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Employment Law Journal: October 2017

Mark Kaye rounds up recent case law and developments affecting employers and their advisers

Ben Daniel and Louise Singh consider the fallout from the decision to scrap fees for bringing an employment tribunal claim

On 26 July 2017, the Supreme Court handed down its judgment in R (on the application of Unison) v Lord Chancellor [2017], the challenge to the employment tribunal fee regime mounted by the trade union Unison.

Laura Daniels reviews a recent case on whether monitoring an employee’s personal communications breached his human rights

The European Court of Human Rights has decided in Barbulescu v Romania [2017] that monitoring an employee’s emails was a breach of his right to respect for his private life and correspondence.

A High Court decision has significantly extended the scope of employers’ potential liability for the actions of individuals whom they do not formally employ, explain Kate Bain and Luke Green

The High Court recently handed down its ruling in Various Claimants v Barclays Bank plc [2017], which greatly extends the scope of an employer’s vicarious liability so that it can cover quasi-employees and independent contractors working under the employer’s direction. It represents a worrying development for employers who engage independent contractors to provide their employees with services on their behalf, such as occupational health support or eyesight, hearing or other medical testing. It could also result in businesses that use gig economy workers being held liable for their wrongdoing.

Colin Godfrey and Michael Chattle share their tips on how to manage the competing rights to privacy of employees who bring a grievance, colleagues they make an allegation against and witnesses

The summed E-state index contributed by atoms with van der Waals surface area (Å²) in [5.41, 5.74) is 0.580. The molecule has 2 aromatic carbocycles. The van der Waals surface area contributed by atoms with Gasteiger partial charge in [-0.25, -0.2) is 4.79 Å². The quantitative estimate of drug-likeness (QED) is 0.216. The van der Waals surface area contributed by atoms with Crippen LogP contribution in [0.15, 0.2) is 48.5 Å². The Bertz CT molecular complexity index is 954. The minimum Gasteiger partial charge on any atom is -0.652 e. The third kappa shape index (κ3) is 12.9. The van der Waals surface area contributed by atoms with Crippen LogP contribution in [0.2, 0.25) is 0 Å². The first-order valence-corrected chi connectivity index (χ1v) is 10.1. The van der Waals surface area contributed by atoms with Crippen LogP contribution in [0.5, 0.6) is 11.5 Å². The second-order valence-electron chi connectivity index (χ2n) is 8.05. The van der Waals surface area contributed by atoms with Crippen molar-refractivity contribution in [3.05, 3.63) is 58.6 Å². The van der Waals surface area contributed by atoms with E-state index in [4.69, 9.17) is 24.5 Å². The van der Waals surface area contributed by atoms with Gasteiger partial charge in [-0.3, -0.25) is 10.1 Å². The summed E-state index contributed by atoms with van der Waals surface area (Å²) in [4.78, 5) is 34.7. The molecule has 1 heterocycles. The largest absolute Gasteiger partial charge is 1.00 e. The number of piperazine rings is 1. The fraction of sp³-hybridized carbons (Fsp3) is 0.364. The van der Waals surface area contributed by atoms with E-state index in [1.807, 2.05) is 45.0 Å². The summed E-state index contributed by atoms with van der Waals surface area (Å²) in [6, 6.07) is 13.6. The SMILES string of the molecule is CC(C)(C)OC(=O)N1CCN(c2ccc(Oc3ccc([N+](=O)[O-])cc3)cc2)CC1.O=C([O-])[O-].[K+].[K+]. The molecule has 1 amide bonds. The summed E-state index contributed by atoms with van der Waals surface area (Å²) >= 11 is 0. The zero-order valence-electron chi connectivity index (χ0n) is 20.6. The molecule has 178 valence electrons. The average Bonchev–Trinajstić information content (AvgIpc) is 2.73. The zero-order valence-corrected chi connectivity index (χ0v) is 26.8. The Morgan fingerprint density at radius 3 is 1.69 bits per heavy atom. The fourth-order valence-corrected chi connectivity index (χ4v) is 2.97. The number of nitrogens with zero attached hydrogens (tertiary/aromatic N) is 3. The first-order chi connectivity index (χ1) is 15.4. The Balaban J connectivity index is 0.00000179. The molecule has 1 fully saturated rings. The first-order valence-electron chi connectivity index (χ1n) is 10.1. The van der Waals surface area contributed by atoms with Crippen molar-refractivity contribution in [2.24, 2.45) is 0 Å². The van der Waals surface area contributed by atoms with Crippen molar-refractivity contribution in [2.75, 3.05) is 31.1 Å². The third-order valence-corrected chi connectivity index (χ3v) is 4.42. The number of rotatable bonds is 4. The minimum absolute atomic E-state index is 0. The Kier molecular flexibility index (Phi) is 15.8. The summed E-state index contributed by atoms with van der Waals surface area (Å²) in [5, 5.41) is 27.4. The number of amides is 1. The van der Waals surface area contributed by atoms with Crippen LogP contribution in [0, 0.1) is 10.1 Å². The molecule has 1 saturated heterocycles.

Handling employee grievances can be tricky. By its very nature, a grievance will involve matters personal to the employee. This will make the management of confidentiality a significant and challenging part of the grievance process.

Paul Griffin, Amanda Sanders and Johanna Chattle examine the government’s proposals to require companies to publish the ratio of executive to worker pay and give employees a bigger say in their business

On 29 August 2017, the government published what it described as a ‘world-leading package of corporate governance reforms’ that would enhance the public’s trust in business. In particular, its report, Corporate Governance Reform: government response, considers the publication of pay ratios between bosses and workers and new measures to ensure that the ‘employee’s voice’ is heard in the boardroom.

The courts take a markedly different approach to enforcing covenants in sale-and-purchase and investor agreements compared to those in employment contracts, reports Sam Whitaker

Restrictive covenants in employment contracts are familiar territory for most private-practice and in-house employment lawyers but they may be less familiar with covenants in sale-and-purchase agreements (SPAs) and shareholder or investment agreements. Often, in a transactional context (and particularly in private equity (PE) transactions), it is useful for employment lawyers to have a basic understanding of the legal issues relating to the enforceability of such covenants and how they interrelate with each other. This article looks at the basic enforceability issues with such covenants.